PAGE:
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Energy supply disruption promotes case for renewables


The most immediate impact of the war in Ukraine on the world economy is through energy markets and gas supply. Almost 40 per cent of the European gas supply comes from Russia, gas prices have risen sharply and there are real fears about security of supply.

Countries are switching back on coal-fired power plants that were due to close, including at Moneypoint in Ireland, to keep the lights on. Across Europe, and here in Ireland, dirty coal is replacing cleaner gas in electricity generation. So the short-term impact on the climate is negative.

Our main success in Ireland in tackling greenhouse emissions has been through the changing composition of electricity supply. We have closed most of our peat-fired generation, we plan to shut Moneypoint by 2025, and wind energy has become a big share of total electricity output.

A consequence of this progress has been that Ireland has become very dependent on gas-fired generation when the wind does not blow. Reversion to coal means that emissions this year from electricity generation are likely to be significantly up on 2021. We need these to fall substantially if we are to reach the legally binding 2030 target and stay within our carbon budget.

Bidding up

In an effort to address the supply squeeze, European consumers are raising the bidding to attract to Europe supplies of liquified gas that would otherwise go to Japan, China and Indonesia – and putting up LPG prices across Asia as a consequence.

To replace the gas diverted to Europe, Asian countries will also become more reliant on coal-fired generation. The impact on the US, where gas prices are much lower, is likely to be less dramatic, however, because they only have a limited capacity to export liquified natural gas at present.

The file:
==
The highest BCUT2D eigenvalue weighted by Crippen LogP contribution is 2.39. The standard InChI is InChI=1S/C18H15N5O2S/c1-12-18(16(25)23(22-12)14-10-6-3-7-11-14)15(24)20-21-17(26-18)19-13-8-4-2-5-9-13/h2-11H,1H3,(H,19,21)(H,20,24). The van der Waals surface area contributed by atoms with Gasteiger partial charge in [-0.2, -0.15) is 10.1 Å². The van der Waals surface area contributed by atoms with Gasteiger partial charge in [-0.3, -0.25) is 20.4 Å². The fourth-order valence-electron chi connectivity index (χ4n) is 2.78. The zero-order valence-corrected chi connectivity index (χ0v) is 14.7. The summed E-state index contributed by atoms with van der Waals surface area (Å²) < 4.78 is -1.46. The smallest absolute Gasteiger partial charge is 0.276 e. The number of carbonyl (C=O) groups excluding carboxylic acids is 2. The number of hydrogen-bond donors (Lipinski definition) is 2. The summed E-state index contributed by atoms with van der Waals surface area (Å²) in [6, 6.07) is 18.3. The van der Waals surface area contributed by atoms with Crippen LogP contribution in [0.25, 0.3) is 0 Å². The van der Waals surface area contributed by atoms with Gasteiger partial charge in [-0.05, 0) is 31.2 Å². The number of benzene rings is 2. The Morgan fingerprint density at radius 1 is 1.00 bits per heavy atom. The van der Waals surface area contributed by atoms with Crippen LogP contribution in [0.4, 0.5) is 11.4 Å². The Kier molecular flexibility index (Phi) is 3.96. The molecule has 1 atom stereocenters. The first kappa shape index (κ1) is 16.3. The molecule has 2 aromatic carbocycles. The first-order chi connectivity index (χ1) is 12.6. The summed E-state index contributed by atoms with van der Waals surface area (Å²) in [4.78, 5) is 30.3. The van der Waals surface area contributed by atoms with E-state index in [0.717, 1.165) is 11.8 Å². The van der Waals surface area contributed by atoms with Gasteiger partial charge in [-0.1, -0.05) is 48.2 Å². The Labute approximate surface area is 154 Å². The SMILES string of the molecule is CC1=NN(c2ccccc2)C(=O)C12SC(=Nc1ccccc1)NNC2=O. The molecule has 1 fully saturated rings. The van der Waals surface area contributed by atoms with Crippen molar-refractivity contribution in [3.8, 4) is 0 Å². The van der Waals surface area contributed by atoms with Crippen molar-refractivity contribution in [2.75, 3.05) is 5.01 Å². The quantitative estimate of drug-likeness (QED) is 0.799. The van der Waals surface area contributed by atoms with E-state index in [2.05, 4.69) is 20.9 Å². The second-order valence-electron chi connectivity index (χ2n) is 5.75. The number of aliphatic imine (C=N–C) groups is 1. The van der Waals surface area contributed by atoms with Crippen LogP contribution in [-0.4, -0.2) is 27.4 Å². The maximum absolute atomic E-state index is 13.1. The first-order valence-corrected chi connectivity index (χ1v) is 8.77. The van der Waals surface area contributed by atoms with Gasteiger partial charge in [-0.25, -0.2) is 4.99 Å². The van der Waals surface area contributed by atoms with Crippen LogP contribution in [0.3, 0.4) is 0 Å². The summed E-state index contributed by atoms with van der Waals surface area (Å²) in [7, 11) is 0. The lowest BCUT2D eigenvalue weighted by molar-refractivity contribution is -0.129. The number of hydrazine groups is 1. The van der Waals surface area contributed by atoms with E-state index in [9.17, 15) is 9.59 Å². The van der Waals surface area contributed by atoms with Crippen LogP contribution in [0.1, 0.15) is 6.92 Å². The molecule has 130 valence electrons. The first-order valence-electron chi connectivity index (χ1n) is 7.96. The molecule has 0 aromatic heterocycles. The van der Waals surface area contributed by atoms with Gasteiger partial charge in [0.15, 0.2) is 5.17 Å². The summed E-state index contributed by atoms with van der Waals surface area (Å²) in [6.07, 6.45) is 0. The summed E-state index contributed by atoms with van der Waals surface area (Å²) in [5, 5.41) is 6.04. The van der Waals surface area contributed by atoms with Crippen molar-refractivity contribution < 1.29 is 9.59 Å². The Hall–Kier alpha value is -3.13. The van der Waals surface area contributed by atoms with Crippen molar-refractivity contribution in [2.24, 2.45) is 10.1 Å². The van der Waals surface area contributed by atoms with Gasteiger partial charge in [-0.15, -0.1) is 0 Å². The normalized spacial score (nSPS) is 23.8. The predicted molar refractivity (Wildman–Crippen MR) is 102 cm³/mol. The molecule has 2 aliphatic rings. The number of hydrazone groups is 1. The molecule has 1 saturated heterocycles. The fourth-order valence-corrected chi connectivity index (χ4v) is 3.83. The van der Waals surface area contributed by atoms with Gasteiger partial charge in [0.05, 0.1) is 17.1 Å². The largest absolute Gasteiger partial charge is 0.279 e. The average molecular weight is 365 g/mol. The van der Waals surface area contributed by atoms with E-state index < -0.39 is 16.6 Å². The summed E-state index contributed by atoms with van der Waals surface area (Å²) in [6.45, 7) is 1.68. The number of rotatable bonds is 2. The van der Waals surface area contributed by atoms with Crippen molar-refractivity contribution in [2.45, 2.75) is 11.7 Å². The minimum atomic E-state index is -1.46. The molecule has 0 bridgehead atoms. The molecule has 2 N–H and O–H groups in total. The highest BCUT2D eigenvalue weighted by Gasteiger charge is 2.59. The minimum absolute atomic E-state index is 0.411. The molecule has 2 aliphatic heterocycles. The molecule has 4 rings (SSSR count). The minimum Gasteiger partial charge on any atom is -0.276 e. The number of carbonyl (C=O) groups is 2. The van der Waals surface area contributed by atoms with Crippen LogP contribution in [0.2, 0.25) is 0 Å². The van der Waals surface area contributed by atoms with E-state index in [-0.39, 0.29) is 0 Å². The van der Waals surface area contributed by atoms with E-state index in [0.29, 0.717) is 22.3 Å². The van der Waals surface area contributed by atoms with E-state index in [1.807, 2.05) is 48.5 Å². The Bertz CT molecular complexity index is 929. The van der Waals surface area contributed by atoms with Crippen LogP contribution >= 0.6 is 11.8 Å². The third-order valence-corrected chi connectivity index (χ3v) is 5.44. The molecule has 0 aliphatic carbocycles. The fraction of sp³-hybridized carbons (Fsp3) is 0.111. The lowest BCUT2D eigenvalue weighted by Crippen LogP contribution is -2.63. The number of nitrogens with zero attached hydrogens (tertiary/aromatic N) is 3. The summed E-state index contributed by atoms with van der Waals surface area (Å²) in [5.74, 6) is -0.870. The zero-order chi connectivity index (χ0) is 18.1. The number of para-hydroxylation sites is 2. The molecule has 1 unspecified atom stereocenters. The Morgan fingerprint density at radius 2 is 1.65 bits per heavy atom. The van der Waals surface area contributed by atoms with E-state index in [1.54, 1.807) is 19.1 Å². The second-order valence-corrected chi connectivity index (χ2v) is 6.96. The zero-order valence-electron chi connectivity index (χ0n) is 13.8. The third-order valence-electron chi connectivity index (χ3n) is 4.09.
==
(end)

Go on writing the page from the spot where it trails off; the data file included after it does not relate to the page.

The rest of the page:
However, the long-term effects of the current energy market turmoil could prove brighter for climate change. The situation highlights renewable electricity as being clearly the cheap and secure option for consumers. The exceptional rise in fossil fuel prices greatly strengthens the incentive to switch to greener electricity.

As highlighted last week in this paper by the Economic and Social Research Institute’s Muireann Lynch, the extensive deployment of onshore wind generation over the past two decades has already kept electricity prices lower than would an alternative mix.

This year, the relative gain from using wind energy is likely to be even bigger. Thus the public service obligation charge on our electricity bills, which is there to support renewable electricity, is likely to disappear this autumn, saving consumers almost €10 a month.

Virtually all of the direct cost of renewable electricity is due to the cost of the equipment, with minimal operating costs. This means that the price of renewable electricity should not vary like the price of fossil fuels. So investment in renewables is not only essential in securing our energy supply, but is also an investment to protect against future spikes in electricity prices.

Grid investment

Provided that the planning system makes it possible, over the coming years we are likely to see very large investment in renewable electricity to replace coal and other fossil fuel generation. This investment must also include major expenditure on the electricity grid – the wires to get the renewable electricity to consumers.

While scrambling for coal or oil as short-term substitutes for Russian gas, other European countries are also likely to have a stronger focus on renewables in their future energy mix. So the longer-term impact on climate policy of the turmoil in energy markets may be more positive for the planet.

Because gas will remain essential to generate electricity when the wind does not blow, there remains a challenge to ensure an adequate and secure supply of gas, not only for Ireland, but particularly for EU countries like Germany, which are currently heavily reliant on Russian supplies.

To be secure, this supply will need to come from diverse sources, so that it is not susceptible to disruption by future wars, earthquakes or tsunamis. To ensure an adequate supply, producers of natural gas will need long-term fixed-price guarantees, set a bit higher than average rates in the past, but below the current European spot price.

The wider European regulatory framework may need to be reviewed, including rules around state aid, and the how the environmental impact of renewable energy projects should be assessed in the wider climate context. As Muireann Lynch pointed out, choosing the right energy mix involves trade-offs, and an appropriate electricity market design.

EU policy needs to strike the right balance so that the setback to the climate caused by the current energy crisis does not become a permanent blow.


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